African Iris, Dietes bicolor (Sometimes confused with, or incorrectly called, Dietes vegeta, Dietes Moraea and Dietes iridioides
Also known as: Spanish Iris, Peacock Iris, Butterfly Iris, Fortnight Iris, Bicolor Iris, Yellow Wild Iris, Evergreen Iris and Peacock Flower
(I seem to have a numbskull knack for picking out plants that I like and want to incorporate into the Ola Brisa Gardens plant family about which little has, heretofore, been written. The African Iris is just such a species! Beyond that, like so many tropical plants, I’ve learned over the course of my studying and growing them, there is significant misunderstanding and debate as to their proper botanical place and name. )
Horticulturist Dr. Douglas F. Welsh, of the Texas AgriLife Extension Service, states that “Confusion over (the) correct naming of these African plants occurred when the large plant group known as Moraea was split and renamed: those with evergreen rhizomes were now Dietes, and those having corms were left in the Moraea group.”
The genus name “Dietes” is comes from the Greek word “dis” meaning twice and “etes” means an associate and refers to the position of this genus between its two relatives, Moraea and Iris
(Ya’ got all of that? It may be on the mid-term test or, at the very least, a conversation starter for your next block party!)
If nothing else, any plant that is liked by bees, butterflies and birds has got to be OK with me! The African Iris is such a plant.
At a more basic and down-home level, the Dietes family is comprised of some six species of rhizomatous herbs that originated in the tropical environs of southeastern Africa. Tough little, self-seeding characters, they are quite resistant to pests and gardeners alike, being difficult to remove from their adopted terra firma home once they’ve fully set up residency! Beyond that, it germinates easily and can tolerate a wide spectrum of growing conditions.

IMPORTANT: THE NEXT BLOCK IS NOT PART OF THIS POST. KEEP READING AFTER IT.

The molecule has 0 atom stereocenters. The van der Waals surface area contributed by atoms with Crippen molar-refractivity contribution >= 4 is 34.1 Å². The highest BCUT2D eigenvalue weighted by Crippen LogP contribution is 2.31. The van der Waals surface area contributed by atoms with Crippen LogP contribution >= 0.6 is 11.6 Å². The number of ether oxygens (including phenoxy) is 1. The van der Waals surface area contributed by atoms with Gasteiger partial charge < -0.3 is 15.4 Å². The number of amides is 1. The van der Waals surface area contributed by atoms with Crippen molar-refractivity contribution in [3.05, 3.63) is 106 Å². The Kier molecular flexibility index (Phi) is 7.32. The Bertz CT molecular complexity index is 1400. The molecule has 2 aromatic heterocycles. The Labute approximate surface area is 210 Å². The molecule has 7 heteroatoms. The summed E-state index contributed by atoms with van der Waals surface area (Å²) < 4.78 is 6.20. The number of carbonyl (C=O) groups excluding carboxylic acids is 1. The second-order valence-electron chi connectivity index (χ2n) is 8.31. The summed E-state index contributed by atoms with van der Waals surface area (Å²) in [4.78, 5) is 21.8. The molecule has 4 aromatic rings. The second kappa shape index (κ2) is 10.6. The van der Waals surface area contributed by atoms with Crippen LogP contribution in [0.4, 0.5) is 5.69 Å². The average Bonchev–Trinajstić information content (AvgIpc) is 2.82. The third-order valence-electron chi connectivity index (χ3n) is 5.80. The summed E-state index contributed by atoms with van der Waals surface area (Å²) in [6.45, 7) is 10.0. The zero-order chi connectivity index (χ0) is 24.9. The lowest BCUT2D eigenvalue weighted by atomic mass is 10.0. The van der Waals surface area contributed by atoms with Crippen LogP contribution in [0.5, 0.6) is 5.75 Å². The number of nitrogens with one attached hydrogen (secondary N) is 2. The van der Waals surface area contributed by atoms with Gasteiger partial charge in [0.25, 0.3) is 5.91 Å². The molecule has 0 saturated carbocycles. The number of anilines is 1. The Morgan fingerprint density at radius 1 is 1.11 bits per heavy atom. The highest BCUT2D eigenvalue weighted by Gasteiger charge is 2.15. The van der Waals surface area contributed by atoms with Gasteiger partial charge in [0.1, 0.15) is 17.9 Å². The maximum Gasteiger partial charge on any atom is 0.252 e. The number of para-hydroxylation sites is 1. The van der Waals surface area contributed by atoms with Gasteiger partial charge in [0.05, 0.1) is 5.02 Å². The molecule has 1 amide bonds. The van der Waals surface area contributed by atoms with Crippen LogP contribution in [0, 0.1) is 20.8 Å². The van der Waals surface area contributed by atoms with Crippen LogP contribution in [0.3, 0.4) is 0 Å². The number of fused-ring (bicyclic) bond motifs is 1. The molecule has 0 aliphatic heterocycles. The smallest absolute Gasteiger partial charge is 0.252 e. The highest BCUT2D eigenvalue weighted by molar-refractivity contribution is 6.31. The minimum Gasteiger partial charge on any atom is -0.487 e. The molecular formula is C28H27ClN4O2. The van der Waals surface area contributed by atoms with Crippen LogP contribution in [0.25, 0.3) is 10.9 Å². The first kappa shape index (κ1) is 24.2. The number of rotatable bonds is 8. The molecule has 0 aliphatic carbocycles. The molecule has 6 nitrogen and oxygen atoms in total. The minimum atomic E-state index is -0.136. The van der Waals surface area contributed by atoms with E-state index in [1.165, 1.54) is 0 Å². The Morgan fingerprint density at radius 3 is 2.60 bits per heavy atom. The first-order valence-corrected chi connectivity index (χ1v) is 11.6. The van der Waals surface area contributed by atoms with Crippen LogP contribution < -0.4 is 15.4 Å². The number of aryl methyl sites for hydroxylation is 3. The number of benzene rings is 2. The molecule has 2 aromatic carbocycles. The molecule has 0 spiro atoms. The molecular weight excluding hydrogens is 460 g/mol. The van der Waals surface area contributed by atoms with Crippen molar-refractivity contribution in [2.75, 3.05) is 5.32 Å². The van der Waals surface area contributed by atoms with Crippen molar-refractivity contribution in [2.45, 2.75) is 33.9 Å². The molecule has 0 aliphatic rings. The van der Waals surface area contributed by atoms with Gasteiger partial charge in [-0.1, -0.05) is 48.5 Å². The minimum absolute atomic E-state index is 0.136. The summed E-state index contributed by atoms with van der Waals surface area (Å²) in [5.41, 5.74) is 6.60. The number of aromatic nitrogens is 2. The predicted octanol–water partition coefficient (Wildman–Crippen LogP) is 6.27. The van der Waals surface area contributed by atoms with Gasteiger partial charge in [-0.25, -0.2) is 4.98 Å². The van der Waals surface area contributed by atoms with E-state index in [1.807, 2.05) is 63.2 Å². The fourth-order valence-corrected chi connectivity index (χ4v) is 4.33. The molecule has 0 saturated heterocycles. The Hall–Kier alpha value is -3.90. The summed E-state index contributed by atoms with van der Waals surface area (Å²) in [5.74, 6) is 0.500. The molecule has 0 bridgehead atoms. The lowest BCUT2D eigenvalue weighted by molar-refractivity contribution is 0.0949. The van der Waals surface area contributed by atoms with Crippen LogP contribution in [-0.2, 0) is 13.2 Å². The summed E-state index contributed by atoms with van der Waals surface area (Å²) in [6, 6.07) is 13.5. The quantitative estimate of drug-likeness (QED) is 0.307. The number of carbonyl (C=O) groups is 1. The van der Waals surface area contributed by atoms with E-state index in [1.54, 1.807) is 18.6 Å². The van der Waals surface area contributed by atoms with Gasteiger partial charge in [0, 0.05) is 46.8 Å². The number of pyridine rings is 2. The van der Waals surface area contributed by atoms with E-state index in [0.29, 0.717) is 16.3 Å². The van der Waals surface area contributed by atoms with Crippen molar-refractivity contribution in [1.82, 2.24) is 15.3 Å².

The small, beautiful flowers last but one day, however fear not others follow throughout the year. The flowers close by midday, except on overcast days (and Irish holidays I may choose to observe)! These dainty, profusely-blooming, small, pale yellow, bi-sexual flowers feature a dark brown spot at their base.
The Dietes bicolor will bloom less vigorously in wetter environs or where the evenings are warm. Yet it can withstand short periods of cold weather.
Typical of Irises, its sword-shaped leaves are arranged in an equitant (fan-shaped) manner. These ¼ to 3/8 inch- (.4 – 1 cm) wide linear, grass-like leaves range from twenty-four to forty-eight inches (60 – 120 cm) tall.
Plant them where they can enjoy full or partial sun and water moderately. Down below, they generally prefer sandy, loamy and silty soil but, in all reality, are not all that fussy as to soil type in which they are planted.
Like Banana or Hibiscus plants, when a stem has stopped flowering, it should be cut back to the ground level.